Warning: ob_start(): non-static method anchor_utils::ob_filter() should not be called statically in /home/kradmin/public_html/wp-content/plugins/auto-thickbox/anchor-utils/anchor-utils.php on line 33

Warning: ob_start(): non-static method sem_seo::ob_google_filter() should not be called statically in /home/kradmin/public_html/wp-content/plugins/sem-seo/sem-seo.php on line 540

Poof! We're in Columbia!

"I don't like how we're lined up here. I'm going to circle around and come at it again," I told my passengers Tim, his wife Janine, and my wife Janet. We were approaching Columbia airport in the foothills of California's Sierra Nevada range. Nestled behind a hill, the airport is hard to see when approaching from the West, so by the time I saw it, I realized our approach would put us farther along the downwind leg than I was comfortable with. I generally like to be as consistent as possible in my flying because it makes for fewer surprises, especially when flying a slick ship like our club's A36 Bonanza.

After a wide 360, we were on a comfortable left 45 leg for Runway 35 and made an uneventful landing. We'd left the San Francisco Bay Area less than an hour earlier.

"Poof! We're in Columbia!" said Tim, surprised at how quickly we'd crossed the Central Valley.

I smiled. "It's a fast ship," I replied—"a real 'going places' airplane."

We'd come to have dinner at the excellent City Hotel restaurant, which sadly is no longer operating. We made the pleasant one-mile walk through the woods into town. Columbia is an old gold mining town that's now a state park. It's been preserved much as it was in the 1870's. In the Summer, folks even dress in costume and drive horse-drawn vehicles down Main Street. It's a little corny, but the kids like it, and it does give a sense of what life might have been like in those days.

We lingered over dinner, enjoying all of it. The food was perfectly prepared. The service was pleasant and attentive. My passengers very much enjoyed the wine pairings. There was no wine for the pilot, but dessert was excellent! The walk back to the airport in the cool, pine-scented air of the evening was a perfect conclusion to the meal. As we walked out to the airplane, I felt very grateful for the experiences I've been privileged to have.

One of the things I enjoy most about flying is sharing it with others. This is one of the topics I reflect on in Chapter 4 of my book (here's a draft excerpt). Some might regard flitting off across the state for dinner while burning 20 gallons of gas as a selfish indulgence, and it's a fair point. That's why I try to share the experience whenever I can, especially with people who are new to it. I lightheartedly call this my "karma offset" program. This blog is also a part of that.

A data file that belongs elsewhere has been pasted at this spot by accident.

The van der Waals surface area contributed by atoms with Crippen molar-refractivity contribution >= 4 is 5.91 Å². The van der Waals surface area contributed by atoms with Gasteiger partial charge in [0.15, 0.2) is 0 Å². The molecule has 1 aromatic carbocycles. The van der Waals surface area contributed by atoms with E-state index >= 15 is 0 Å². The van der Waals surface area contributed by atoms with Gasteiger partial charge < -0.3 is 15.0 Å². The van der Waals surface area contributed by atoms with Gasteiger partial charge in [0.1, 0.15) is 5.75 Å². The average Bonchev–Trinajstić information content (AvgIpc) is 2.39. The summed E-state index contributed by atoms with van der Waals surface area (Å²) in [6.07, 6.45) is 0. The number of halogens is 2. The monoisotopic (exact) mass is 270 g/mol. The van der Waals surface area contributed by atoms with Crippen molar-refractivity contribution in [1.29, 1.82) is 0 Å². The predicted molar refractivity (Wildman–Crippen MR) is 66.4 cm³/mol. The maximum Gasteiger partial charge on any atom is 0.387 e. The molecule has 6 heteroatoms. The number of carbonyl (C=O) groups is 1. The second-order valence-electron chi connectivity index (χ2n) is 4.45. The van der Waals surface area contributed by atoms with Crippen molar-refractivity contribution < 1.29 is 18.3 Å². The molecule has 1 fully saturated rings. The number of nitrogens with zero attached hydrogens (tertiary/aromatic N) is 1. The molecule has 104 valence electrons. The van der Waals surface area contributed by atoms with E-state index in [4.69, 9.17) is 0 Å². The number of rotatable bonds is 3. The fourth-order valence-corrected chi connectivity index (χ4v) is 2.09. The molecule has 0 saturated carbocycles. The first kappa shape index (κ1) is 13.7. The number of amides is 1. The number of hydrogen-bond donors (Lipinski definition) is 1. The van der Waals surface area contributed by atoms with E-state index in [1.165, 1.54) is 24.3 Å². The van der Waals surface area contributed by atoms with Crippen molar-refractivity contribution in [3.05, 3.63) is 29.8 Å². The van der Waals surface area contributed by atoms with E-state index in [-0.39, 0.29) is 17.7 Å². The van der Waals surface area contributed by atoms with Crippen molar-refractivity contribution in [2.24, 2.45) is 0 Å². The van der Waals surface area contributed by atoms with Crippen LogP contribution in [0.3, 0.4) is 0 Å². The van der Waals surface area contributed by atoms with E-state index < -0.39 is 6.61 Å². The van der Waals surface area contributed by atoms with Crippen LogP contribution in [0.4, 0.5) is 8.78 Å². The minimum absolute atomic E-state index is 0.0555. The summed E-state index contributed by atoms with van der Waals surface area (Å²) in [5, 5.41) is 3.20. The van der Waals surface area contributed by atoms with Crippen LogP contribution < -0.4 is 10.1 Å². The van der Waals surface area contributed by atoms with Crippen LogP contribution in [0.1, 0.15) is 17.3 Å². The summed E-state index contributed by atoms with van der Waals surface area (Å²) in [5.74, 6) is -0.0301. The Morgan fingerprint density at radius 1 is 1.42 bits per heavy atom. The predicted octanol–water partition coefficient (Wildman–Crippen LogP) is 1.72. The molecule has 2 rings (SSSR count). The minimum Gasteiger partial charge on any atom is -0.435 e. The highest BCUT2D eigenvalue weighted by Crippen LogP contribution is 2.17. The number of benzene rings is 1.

Because of the terrain, I decided to fly a published departure procedure by GPS, even though we were VFR. We took off downhill, the reverse of our direction on landing. On the climb-out, I noticed that the HSI showed a bogus heading. Damn—I'd missed a checklist item. I verified our heading using the magnetic compass and set the HSI correctly. I made a note to review my procedures later. Before long we'd climbed above the surrounding terrain and had turned on course for home.

It was a dark night. We sat quietly in the soft glow of the instrument panel gazing out the window at the bright stars and the scattered lights of the Central Valley as they passed underneath. The dim outline of the Diablo Range gradually loomed larger on the horizon as we approached the Bay Area. I found myself wishing that everyone could experience the completely unique perspective that a small airplane makes possible. I wanted to share it with more people than just the few who can ride along in my cockpit.

Well, here's a start.

Post a comment

Filed under Mission by  #

Comments on Poof! We're in Columbia! Leave a Comment

March 3, 2010

timjr @ 12:34 am #

You're right, it was a beautiful trip. Thanks for sharing it with us! This post reminds me how badly I want to learn to fly whenever you take us up.

March 19, 2010

Leave a Comment

Comments are queued and moderated daily.

Fields marked by an asterisk (*) are required.

Register Login